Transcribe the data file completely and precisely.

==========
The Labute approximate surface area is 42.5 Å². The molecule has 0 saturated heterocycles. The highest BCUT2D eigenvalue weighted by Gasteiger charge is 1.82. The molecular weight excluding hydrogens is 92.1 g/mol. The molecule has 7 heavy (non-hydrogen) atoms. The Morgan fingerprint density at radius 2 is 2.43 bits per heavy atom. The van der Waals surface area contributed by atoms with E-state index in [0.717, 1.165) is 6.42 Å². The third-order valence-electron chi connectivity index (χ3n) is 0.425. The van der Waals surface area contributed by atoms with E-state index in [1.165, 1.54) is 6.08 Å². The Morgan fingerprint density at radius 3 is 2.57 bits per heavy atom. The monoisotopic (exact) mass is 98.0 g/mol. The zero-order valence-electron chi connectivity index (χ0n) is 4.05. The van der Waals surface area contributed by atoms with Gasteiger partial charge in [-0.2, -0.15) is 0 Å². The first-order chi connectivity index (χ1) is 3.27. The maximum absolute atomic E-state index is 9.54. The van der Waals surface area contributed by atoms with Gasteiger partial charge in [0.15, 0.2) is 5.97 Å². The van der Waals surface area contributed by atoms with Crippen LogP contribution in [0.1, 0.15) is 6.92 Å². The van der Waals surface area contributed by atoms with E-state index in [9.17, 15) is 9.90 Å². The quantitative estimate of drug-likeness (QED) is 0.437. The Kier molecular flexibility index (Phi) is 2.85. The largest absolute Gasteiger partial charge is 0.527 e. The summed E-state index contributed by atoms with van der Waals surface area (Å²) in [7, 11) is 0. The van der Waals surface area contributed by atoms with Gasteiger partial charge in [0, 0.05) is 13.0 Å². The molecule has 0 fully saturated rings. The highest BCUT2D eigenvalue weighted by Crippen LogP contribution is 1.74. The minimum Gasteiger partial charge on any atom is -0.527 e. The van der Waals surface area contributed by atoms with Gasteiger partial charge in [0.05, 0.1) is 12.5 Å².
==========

The Labute approximate surface area is 42.5 Å². The molecule has 0 saturated heterocycles. The highest BCUT2D eigenvalue weighted by Gasteiger charge is 1.82. The molecular weight excluding hydrogens is 92.1 g/mol. The molecule has 7 heavy (non-hydrogen) atoms. The Morgan fingerprint density at radius 2 is 2.43 bits per heavy atom. The van der Waals surface area contributed by atoms with E-state index in [0.717, 1.165) is 6.42 Å². The third-order valence-electron chi connectivity index (χ3n) is 0.425. The van der Waals surface area contributed by atoms with E-state index in [1.165, 1.54) is 6.08 Å². The Morgan fingerprint density at radius 3 is 2.57 bits per heavy atom. The monoisotopic (exact) mass is 98.0 g/mol. The zero-order valence-electron chi connectivity index (χ0n) is 4.05. The van der Waals surface area contributed by atoms with Gasteiger partial charge in [-0.2, -0.15) is 0 Å². The first-order chi connectivity index (χ1) is 3.27. The maximum absolute atomic E-state index is 9.54. The van der Waals surface area contributed by atoms with Gasteiger partial charge in [0.15, 0.2) is 5.97 Å². The van der Waals surface area contributed by atoms with Crippen LogP contribution in [0.1, 0.15) is 6.92 Å². The van der Waals surface area contributed by atoms with E-state index in [9.17, 15) is 9.90 Å². The quantitative estimate of drug-likeness (QED) is 0.437. The Kier molecular flexibility index (Phi) is 2.85. The largest absolute Gasteiger partial charge is 0.527 e. The summed E-state index contributed by atoms with van der Waals surface area (Å²) in [7, 11) is 0. The van der Waals surface area contributed by atoms with Gasteiger partial charge in [0, 0.05) is 13.0 Å². The molecule has 0 fully saturated rings. The highest BCUT2D eigenvalue weighted by Crippen LogP contribution is 1.74. The minimum Gasteiger partial charge on any atom is -0.527 e. The van der Waals surface area contributed by atoms with Gasteiger partial charge in [0.05, 0.1) is 12.5 Å².